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Donniel Hartman writes about how the Israeli army must limit the reach of the army rabbis, and how Religious Zionists must declare their loyalty to the State of Israel over the religious aspects of the Land of Israel:

A soldier may thus rationalize that if the army cannot command him to violate the Shabbat, and such a command is deemed illegal, it is even more evident to him that the army cannot command him to dismantle a settlement, as settling the land of Israel is deemed even more important than observance of Shabbat.

I therefore suggest the following practical direction: not only must the army be free from pursuing internal political debates, so too it must be free from any religious discourse outside of the private ritual practices of its soldiers. Every soldier must be told upfront and recognize that he or she must follow unquestioningly the orders of the civilian government of Israel and the laws that it enacts, and the military chain of command so long as those laws are legal….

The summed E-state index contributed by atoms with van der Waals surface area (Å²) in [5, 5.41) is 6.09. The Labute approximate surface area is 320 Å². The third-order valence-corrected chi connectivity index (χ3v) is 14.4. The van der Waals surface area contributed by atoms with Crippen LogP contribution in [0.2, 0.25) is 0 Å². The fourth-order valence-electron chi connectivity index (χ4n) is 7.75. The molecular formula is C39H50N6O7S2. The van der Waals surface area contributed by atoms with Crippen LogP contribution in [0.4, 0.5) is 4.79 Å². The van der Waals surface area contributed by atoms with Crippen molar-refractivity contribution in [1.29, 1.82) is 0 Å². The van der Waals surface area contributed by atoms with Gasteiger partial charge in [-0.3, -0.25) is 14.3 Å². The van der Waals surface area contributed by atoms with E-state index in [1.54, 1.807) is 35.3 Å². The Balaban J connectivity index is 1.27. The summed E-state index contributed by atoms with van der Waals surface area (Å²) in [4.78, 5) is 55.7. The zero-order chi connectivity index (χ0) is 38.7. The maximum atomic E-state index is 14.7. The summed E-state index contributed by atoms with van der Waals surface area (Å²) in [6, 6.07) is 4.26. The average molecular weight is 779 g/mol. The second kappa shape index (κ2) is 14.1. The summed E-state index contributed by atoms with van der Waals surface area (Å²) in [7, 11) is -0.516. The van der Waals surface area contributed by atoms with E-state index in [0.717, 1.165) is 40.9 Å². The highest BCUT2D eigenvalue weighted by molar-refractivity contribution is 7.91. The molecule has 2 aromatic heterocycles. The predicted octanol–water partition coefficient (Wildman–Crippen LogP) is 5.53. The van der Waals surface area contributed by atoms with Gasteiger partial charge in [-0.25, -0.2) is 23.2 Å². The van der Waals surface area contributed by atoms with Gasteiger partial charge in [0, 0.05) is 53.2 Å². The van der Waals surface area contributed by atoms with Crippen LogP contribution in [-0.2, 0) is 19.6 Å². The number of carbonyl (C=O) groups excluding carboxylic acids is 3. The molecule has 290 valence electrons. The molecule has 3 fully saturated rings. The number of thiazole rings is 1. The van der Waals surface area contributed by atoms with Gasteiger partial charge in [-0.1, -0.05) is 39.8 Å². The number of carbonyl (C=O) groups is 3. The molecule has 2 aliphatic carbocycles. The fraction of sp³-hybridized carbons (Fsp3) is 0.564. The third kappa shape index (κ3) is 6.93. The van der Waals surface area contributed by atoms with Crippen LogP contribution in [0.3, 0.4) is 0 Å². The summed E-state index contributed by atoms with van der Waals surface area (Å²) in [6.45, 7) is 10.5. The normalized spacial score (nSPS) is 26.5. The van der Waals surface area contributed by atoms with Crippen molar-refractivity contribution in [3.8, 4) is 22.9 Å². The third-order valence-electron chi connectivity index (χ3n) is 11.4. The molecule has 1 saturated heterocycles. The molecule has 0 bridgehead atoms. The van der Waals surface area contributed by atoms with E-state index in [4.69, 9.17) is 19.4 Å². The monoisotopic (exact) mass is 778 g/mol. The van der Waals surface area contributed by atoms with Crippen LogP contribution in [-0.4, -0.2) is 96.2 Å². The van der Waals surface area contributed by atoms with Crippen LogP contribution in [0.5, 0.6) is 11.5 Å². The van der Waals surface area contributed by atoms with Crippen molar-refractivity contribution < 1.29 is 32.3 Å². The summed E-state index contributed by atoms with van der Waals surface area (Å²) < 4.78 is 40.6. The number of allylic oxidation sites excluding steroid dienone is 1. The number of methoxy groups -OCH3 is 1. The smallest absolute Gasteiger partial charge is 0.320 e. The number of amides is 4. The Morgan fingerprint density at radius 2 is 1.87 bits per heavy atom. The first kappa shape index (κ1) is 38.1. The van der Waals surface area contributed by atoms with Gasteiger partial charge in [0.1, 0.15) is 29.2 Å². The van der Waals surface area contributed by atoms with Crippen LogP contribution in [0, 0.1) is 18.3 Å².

Anyone serving in the army must swear allegiance to this principle. If they cannot, then they must be designated as conscientious objectors who are not allowed to serve. Religious Zionism and religious communities have thus a critical decision to make: If they believe that their commitment to the holiness of the Land of Israel is so central that it must override all other concerns and that the State has value only to the extent that it brings more Jews to live in more of the land of Israel, then they must declare up front their conscientious objection to serving in the army, and go the path of the ultra-Orthodox Israeli Jews.

Click here to read the full article.

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A high-powered panel of religious scholars and clerics, including Rabbi Dr. Donniel Hartman, President of Shalom Hartman Institute, will be speaking at the Kaufman Interfaith Institute at Grand Valley State University in Grand Rapids, Michigan, on Thursday, October 15, 2009. The theme: “Religion and the Challenge of Modernity.”

Along with Donniel, the daylong conference and panel discussion will include Vincent Cornell, a professor of Islamic and Middle East studies at Emory University in Atlanta, and James Carroll, author of the best-selling book “Constantine’s Sword: The Church and the Jews,” and a longtime advocate of efforts toward Jewish-Christian-Muslim reconciliation. Lutheran scholar and writer Martin E. Marty will moderate the discussion. Find more information here and registration information here.